25 October 2018
Keeping the customer satisfied – if only it were that simple!
Not another customer feedback survey!
Is it just me, or does it seem any time you buy anything from a flight to insurance, the screen that announces your payment is complete is followed by a “short” and “much-appreciated” survey to help them “improve future services”?
When did “you’re welcome”, or even “have a nice day”, become replaced with “could we just take a few more moments of your time”?
I know. I know. I’m turning into a grumpy old lady.
Checking in with your customers, seeing if you’re meeting expectations and looking for ways to improve are certainly all noble and worthwhile pursuits. How are you ever going to improve if you don’t know where the mistakes are being made?
You can see how important this principle is in the commercial world. In the world where the purchaser holds all the power, you have to live by the mantra the “customer is always right”.
Retailers need to know if their dining chairs fall apart at the first sitting or their immediate delivery takes eight weeks.
But just how appropriate is this type of survey in our world? How valuable are patient feedback surveys, now part of the practice accreditation process, for general practices?
Once again, it is obvious the principle is sound. Everybody from the practice owners to the patients themselves wants the general practice experience to be the best it could possibly be. And there are always areas in a business that need to be improved upon, which patient surveys can, and should, highlight.
However, I fear, that if meeting patient expectations 100% of the time is going to be our ultimate goal we will be destined not to practise good medicine.
For a start, see 30 patients in a day and you will have 30 different sets of expectations. Simple differences, such as the expectation that you will give the patient enough time to discuss their problems, is destined to conflict with the expectation you will always run on time.
Sometimes it’s straightforward. The female patient who usually sees my male colleague but prefers to come to me for women’s issues is more likely to rate her satisfaction more favourably just for my extra X chromosome. But often it’s more complex.
The patient who presents with the expectation you will give antidepressants for depression as part of the initial treatment can be followed by the patient who expects you will only prescribe antidepressants for depression as a last resort. You can, of course, choose a different course of action according to the patient’s expectations, but should that be the determining factor in deciding treatment?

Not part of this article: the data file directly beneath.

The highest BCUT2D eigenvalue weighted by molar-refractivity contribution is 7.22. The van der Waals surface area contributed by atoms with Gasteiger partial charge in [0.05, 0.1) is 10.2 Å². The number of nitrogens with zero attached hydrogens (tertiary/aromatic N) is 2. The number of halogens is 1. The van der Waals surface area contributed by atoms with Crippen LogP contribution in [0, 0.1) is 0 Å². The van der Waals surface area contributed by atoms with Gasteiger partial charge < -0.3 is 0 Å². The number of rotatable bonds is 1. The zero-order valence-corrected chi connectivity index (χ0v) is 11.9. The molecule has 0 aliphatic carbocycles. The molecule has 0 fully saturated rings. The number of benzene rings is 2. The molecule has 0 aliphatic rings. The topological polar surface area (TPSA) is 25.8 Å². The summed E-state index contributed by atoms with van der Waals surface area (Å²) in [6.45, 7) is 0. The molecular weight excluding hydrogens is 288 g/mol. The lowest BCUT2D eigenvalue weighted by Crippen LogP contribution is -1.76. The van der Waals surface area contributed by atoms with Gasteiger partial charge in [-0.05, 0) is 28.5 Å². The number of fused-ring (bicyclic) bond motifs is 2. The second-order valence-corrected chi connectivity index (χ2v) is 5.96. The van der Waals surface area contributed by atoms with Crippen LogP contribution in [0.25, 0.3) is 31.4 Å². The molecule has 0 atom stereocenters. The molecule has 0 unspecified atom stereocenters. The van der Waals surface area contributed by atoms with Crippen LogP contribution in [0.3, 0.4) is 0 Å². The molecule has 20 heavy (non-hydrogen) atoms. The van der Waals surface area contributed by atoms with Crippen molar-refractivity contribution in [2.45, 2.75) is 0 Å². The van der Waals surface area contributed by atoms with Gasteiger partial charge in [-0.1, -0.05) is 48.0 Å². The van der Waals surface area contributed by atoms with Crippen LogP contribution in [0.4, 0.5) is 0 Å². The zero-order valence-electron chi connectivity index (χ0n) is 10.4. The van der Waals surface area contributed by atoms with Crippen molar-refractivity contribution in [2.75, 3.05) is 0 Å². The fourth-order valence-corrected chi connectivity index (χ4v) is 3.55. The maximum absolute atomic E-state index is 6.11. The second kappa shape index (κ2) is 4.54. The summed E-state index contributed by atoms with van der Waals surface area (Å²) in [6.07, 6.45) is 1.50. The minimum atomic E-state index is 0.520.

We’ve all had patients whose expectations are unrealistic, or just plain wrong. The back-dated medical certificate request, the fit-to-drive form to be okayed despite worsening dementia, the umpteen blood tests the naturopath wants and says you can order on Medicare, the antibiotics for the viral URTI … let’s face it, these patients are unlikely to rate their experience highly unless you prostitute yourself.
And sometimes the expectations are not right or wrong, they’re just different.
I remember I saw a patient who presented with a recent diagnosis of dementia. He had seen another doctor, but chose not to go back despite them being particularly good as they had brought up the topic of advanced-care directives and this patient wasn’t ready to hear that yet. A patient survey might have shown this man’s expectations had not been met by the previous doctor and yet, by any other measure, exemplary medicine had been practised.
Of course, patient surveys evaluating the actual consultation are not without value. It can help to know if patients feel they have been listened to, had adequate explanation of their condition and been well-equipped to manage their health issues going forward.
But the value of this component of accreditation, in the general practice world at least, needs to be kept in perspective.
The reality we face in terms of ensuring “customer satisfaction” is that, currently at least, patients have the freedom to choose with their feet.
If a patient feels their GP is not meeting their expectations they, in most areas in Australia, have the freedom to find another. In general, a GP who consistently fails their patients in terms of satisfaction and expectations will lose their clientele.
The more common scenario is that patients tend to select the GP that suits their needs and expectations. In your average, established, garden-variety general practice the majority of consultations are unlikely to involve strangers. Patients tend to choose a doctor they can connect with on some sort of personal level rather than clinical expertise.
The patient expectations therefore, at least in part, are going to built on previous experience, in which case what would a survey about the consultation actually be measuring? Whether the GP is having a good or bad day?
Good medicine and patient satisfaction should go hand in hand, but that doesn’t always happen. It can be tricky. We all want to do a good job and will always be striving to do a better job.
But we’re not selling fridges or insurance policies.
The vagaries of human nature, the vast range of personalities and backgrounds that exist on both sides of the doctors’ desks, and the broad variety of conditions encountered in general practice have to limit the value of customer satisfaction surveys.
And now, if I could just ask you to please complete our feedback form …